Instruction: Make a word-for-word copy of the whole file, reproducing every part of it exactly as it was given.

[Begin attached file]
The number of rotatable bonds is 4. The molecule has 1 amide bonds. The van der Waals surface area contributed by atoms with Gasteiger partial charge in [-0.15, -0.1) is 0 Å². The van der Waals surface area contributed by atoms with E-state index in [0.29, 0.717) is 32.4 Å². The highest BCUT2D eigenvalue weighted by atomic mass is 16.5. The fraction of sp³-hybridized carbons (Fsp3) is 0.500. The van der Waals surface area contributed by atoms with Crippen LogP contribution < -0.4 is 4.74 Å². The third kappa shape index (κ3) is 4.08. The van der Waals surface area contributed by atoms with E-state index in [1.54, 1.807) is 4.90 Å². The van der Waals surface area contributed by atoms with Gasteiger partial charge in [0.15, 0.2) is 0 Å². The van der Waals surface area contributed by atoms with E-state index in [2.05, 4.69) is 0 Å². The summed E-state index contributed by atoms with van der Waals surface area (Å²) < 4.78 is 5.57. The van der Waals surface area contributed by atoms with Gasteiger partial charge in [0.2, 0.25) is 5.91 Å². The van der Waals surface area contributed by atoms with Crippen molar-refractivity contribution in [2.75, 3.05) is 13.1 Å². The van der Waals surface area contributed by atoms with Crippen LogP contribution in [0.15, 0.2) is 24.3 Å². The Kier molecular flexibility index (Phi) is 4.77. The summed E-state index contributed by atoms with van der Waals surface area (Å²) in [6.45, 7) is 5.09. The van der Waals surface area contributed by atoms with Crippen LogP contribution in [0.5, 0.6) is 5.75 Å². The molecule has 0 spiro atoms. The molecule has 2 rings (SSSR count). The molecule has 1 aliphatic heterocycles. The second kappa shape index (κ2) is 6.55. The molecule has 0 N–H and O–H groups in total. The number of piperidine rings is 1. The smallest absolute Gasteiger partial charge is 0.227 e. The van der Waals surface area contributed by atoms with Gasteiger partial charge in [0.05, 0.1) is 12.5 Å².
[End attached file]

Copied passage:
The number of rotatable bonds is 4. The molecule has 1 amide bonds. The van der Waals surface area contributed by atoms with Gasteiger partial charge in [-0.15, -0.1) is 0 Å². The van der Waals surface area contributed by atoms with E-state index in [0.29, 0.717) is 32.4 Å². The highest BCUT2D eigenvalue weighted by atomic mass is 16.5. The fraction of sp³-hybridized carbons (Fsp3) is 0.500. The van der Waals surface area contributed by atoms with Crippen LogP contribution < -0.4 is 4.74 Å². The third kappa shape index (κ3) is 4.08. The van der Waals surface area contributed by atoms with E-state index in [1.54, 1.807) is 4.90 Å². The van der Waals surface area contributed by atoms with Gasteiger partial charge in [0.15, 0.2) is 0 Å². The van der Waals surface area contributed by atoms with E-state index in [2.05, 4.69) is 0 Å². The summed E-state index contributed by atoms with van der Waals surface area (Å²) < 4.78 is 5.57. The van der Waals surface area contributed by atoms with Gasteiger partial charge in [0.2, 0.25) is 5.91 Å². The van der Waals surface area contributed by atoms with Crippen molar-refractivity contribution in [2.75, 3.05) is 13.1 Å². The van der Waals surface area contributed by atoms with Crippen LogP contribution in [0.15, 0.2) is 24.3 Å². The Kier molecular flexibility index (Phi) is 4.77. The summed E-state index contributed by atoms with van der Waals surface area (Å²) in [6.45, 7) is 5.09. The van der Waals surface area contributed by atoms with Crippen LogP contribution in [0.5, 0.6) is 5.75 Å². The molecule has 0 spiro atoms. The molecule has 2 rings (SSSR count). The molecule has 1 aliphatic heterocycles. The second kappa shape index (κ2) is 6.55. The molecule has 0 N–H and O–H groups in total. The number of piperidine rings is 1. The smallest absolute Gasteiger partial charge is 0.227 e. The van der Waals surface area contributed by atoms with Gasteiger partial charge in [0.05, 0.1) is 12.5 Å².